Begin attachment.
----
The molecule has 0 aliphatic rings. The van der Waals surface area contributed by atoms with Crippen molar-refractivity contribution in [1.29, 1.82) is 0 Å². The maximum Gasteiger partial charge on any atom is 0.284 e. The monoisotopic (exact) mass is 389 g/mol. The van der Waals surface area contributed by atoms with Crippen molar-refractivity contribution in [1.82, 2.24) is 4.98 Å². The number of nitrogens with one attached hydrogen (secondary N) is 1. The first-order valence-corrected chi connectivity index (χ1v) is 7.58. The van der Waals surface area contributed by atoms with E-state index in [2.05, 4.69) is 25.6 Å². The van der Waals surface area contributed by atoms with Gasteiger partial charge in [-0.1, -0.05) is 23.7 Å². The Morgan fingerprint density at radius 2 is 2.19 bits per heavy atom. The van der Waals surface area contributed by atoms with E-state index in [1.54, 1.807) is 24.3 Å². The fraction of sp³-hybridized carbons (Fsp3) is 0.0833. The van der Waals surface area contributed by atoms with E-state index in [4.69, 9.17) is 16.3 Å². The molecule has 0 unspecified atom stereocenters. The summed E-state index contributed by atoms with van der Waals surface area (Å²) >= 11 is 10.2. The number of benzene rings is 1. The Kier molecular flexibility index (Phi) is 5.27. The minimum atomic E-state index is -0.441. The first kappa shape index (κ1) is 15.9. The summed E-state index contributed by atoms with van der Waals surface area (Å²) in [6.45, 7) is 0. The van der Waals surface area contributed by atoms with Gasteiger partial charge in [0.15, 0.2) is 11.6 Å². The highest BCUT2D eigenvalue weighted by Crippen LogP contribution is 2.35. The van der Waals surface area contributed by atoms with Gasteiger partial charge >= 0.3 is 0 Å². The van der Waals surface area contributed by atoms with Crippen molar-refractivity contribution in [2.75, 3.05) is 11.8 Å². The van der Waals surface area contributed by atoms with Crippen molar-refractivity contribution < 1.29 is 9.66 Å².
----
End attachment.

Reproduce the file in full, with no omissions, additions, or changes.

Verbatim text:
The molecule has 0 aliphatic rings. The van der Waals surface area contributed by atoms with Crippen molar-refractivity contribution in [1.29, 1.82) is 0 Å². The maximum Gasteiger partial charge on any atom is 0.284 e. The monoisotopic (exact) mass is 389 g/mol. The van der Waals surface area contributed by atoms with Crippen molar-refractivity contribution in [1.82, 2.24) is 4.98 Å². The number of nitrogens with one attached hydrogen (secondary N) is 1. The first-order valence-corrected chi connectivity index (χ1v) is 7.58. The van der Waals surface area contributed by atoms with E-state index in [2.05, 4.69) is 25.6 Å². The van der Waals surface area contributed by atoms with Gasteiger partial charge in [-0.1, -0.05) is 23.7 Å². The Morgan fingerprint density at radius 2 is 2.19 bits per heavy atom. The van der Waals surface area contributed by atoms with E-state index in [1.54, 1.807) is 24.3 Å². The fraction of sp³-hybridized carbons (Fsp3) is 0.0833. The van der Waals surface area contributed by atoms with E-state index in [4.69, 9.17) is 16.3 Å². The molecule has 0 unspecified atom stereocenters. The summed E-state index contributed by atoms with van der Waals surface area (Å²) >= 11 is 10.2. The number of benzene rings is 1. The Kier molecular flexibility index (Phi) is 5.27. The minimum atomic E-state index is -0.441. The first kappa shape index (κ1) is 15.9. The summed E-state index contributed by atoms with van der Waals surface area (Å²) in [6.45, 7) is 0. The van der Waals surface area contributed by atoms with Gasteiger partial charge in [0.15, 0.2) is 11.6 Å². The highest BCUT2D eigenvalue weighted by Crippen LogP contribution is 2.35. The van der Waals surface area contributed by atoms with Gasteiger partial charge >= 0.3 is 0 Å². The van der Waals surface area contributed by atoms with Crippen molar-refractivity contribution in [2.75, 3.05) is 11.8 Å². The van der Waals surface area contributed by atoms with Crippen molar-refractivity contribution < 1.29 is 9.66 Å².